Then, we have Assassin’s Creed II which is just terrible.
When discussing with some friends about the game, I generally get the argument of “I don’t know why you focus so much on the plot” or “It’s just a silly video game.” I want to point out that neither of these are justifications. They are excuses. It’s a lazy defence that dismisses criticism without trying to properly analyze or examine the work in question. Put simply, I care because the writers don’t. And if no one cares then we won’t have improvement. While the vast majority of people might not care that their video games have ridiculous stories with unbelievable plots and paper thin characters, the vast majority of people will recognize something that has compelling stories and deep characterization. The average dribble that is ‘just good enough’ is often lost and forgotten amongst the rest of the mediocrity released yearly. When pressed for what are their favourite movies, books and games people will gravitate towards those of quality and excellence. There might be the odd nonsense here and there but in general things that are done well stand out far better than things that are done ‘well enough.’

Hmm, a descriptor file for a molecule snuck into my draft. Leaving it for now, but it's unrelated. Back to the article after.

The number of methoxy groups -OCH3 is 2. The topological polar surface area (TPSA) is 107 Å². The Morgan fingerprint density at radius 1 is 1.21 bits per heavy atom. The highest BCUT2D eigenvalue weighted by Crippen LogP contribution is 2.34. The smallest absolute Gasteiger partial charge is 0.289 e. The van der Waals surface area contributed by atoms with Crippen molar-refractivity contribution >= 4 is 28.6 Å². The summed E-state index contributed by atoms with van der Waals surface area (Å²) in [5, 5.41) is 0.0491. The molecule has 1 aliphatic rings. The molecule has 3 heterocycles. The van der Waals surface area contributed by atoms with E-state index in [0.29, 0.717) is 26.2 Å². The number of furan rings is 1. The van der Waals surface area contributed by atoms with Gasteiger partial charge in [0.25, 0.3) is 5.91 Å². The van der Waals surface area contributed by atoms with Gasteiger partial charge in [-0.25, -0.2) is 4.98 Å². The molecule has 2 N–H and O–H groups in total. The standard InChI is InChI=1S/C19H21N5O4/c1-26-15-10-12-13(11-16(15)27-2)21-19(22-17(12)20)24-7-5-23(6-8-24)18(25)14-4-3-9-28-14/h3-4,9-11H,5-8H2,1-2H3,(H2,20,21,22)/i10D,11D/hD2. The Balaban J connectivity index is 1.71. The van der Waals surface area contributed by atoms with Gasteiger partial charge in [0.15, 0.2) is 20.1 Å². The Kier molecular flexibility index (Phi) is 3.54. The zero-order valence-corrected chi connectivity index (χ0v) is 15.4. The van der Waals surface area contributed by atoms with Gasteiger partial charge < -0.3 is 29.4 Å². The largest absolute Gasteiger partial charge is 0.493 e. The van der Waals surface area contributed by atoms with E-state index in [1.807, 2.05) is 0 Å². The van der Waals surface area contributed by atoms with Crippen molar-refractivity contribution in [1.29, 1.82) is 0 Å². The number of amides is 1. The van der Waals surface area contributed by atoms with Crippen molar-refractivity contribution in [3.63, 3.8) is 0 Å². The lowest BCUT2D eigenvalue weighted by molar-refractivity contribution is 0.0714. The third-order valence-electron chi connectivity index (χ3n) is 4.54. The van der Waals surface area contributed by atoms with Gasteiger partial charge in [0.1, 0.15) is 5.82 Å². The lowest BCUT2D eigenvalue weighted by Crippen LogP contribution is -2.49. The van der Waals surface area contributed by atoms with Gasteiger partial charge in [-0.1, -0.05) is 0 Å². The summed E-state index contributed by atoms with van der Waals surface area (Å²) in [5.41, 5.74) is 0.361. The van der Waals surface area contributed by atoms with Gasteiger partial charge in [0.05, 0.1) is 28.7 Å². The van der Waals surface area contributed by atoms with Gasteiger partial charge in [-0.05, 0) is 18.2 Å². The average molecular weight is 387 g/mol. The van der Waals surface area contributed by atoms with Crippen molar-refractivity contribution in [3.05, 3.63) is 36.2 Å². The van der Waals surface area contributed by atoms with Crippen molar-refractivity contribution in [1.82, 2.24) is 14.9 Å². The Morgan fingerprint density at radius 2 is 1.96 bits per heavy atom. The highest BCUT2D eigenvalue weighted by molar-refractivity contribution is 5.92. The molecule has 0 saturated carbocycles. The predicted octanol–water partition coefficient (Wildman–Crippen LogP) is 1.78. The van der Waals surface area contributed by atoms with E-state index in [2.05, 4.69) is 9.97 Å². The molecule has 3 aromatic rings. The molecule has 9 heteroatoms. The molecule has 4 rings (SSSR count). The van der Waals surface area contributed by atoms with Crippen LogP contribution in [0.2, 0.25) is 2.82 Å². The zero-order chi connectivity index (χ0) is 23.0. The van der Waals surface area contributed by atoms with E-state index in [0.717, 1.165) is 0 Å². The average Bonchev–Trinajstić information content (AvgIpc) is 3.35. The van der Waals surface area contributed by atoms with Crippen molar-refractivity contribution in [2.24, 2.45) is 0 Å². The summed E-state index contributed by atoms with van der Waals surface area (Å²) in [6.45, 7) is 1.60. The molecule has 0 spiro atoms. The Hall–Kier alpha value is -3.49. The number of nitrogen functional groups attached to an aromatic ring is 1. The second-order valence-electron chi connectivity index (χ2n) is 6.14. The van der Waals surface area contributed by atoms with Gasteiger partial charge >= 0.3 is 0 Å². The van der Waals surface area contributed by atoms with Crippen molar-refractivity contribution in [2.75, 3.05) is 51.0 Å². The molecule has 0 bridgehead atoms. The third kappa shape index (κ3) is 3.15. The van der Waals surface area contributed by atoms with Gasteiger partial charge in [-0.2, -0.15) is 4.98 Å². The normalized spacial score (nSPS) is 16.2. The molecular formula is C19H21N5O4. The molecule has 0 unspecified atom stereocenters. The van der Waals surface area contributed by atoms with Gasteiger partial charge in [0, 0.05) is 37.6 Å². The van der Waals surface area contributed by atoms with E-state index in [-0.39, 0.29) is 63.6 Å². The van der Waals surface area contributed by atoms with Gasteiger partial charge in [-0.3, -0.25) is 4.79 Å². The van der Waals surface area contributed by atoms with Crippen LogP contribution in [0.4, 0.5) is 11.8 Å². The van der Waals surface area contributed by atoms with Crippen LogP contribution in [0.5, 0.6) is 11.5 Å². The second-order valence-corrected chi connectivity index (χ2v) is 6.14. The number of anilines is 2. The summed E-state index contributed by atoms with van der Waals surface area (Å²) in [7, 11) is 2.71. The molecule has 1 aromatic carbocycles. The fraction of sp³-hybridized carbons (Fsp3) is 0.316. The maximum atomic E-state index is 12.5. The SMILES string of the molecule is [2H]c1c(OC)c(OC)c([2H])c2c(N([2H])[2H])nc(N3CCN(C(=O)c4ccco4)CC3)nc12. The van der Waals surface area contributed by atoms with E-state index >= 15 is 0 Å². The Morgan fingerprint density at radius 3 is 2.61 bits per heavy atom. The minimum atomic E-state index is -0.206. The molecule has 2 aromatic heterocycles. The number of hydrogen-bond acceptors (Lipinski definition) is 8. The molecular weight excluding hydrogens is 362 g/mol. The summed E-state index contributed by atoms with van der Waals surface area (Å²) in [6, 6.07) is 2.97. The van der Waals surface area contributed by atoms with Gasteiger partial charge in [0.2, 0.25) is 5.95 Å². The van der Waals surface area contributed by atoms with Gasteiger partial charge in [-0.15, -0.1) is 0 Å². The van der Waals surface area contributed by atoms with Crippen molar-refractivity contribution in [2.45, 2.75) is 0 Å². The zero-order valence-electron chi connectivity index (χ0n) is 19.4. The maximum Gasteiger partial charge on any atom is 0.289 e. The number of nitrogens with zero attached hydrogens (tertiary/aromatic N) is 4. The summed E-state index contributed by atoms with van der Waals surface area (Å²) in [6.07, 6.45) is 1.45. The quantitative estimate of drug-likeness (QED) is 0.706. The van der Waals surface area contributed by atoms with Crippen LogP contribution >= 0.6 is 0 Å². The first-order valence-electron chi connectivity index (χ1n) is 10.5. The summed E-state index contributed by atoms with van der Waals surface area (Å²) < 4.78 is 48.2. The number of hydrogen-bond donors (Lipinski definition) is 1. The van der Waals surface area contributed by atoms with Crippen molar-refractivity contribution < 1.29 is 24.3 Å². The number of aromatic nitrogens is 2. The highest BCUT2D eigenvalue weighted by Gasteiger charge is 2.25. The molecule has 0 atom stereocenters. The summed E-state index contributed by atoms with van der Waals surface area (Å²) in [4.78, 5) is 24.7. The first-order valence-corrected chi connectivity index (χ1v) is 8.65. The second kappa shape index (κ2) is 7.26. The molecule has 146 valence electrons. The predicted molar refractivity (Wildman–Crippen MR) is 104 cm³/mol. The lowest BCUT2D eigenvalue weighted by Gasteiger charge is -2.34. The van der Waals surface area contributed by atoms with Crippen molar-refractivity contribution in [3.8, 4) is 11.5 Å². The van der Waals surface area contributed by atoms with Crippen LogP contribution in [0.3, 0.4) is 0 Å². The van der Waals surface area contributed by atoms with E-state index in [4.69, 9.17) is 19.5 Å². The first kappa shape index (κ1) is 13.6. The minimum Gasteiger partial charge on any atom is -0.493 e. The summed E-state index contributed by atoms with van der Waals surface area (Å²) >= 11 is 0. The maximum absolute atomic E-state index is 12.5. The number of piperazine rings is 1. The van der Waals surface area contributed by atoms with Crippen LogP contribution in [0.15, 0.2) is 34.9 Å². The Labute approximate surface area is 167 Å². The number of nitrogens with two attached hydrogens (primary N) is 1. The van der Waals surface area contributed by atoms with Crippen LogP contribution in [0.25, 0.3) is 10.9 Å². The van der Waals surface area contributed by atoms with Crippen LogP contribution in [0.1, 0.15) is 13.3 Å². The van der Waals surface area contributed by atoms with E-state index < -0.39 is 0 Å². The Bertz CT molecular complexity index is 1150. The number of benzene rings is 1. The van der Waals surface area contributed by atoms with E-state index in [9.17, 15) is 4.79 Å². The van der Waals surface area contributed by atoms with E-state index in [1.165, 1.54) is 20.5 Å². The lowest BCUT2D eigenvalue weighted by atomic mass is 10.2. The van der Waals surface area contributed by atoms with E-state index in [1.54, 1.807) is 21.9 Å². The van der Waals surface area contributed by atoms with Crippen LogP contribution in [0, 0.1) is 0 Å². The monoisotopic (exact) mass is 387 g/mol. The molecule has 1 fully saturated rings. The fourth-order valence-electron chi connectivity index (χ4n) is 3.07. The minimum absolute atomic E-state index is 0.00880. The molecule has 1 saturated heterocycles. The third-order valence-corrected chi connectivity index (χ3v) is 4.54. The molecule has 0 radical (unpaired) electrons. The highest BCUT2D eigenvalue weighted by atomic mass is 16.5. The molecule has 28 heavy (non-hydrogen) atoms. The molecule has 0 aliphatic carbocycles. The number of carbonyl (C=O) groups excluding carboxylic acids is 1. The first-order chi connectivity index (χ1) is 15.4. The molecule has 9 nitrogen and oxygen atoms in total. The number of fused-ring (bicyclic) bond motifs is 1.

And Assassin’s Creed II really isn’t even that.
I was originally going to rant about the bonfire scene where Ezio charges a tied Savonarola to run a knife through his face because he thinks public burnings are barbaric but indiscriminate murder is perfectly acceptable. He then gives one of the most heavy-handed and ham-fisted speeches on free will and personal liberation that seems so wildly out of character for an individual who only recently learned the secret organization he’s been following holds these ideals. He condemns the people for seeking vengeance against a tyrant, then hops off his podium to run after the man who killed his family in order to run a blade through his throat. It was a crystal clear moment of a writer breaking ‘voice.’ This was no longer Ezio talking but the author espousing personal beliefs and feelings. It was so bizarre and distracting because not only did it run against the setting of Renaissance Florence but it even went against the very motives that drove Ezio for this thirty hour adventure. The moment Ezio charged the stage, he had ceased to exist and the writer had suddenly and obnoxiously inserted himself into the fiction. It might have been forgivable (or at least forgettable) if the same moment hadn’t come immediately in the next chapter.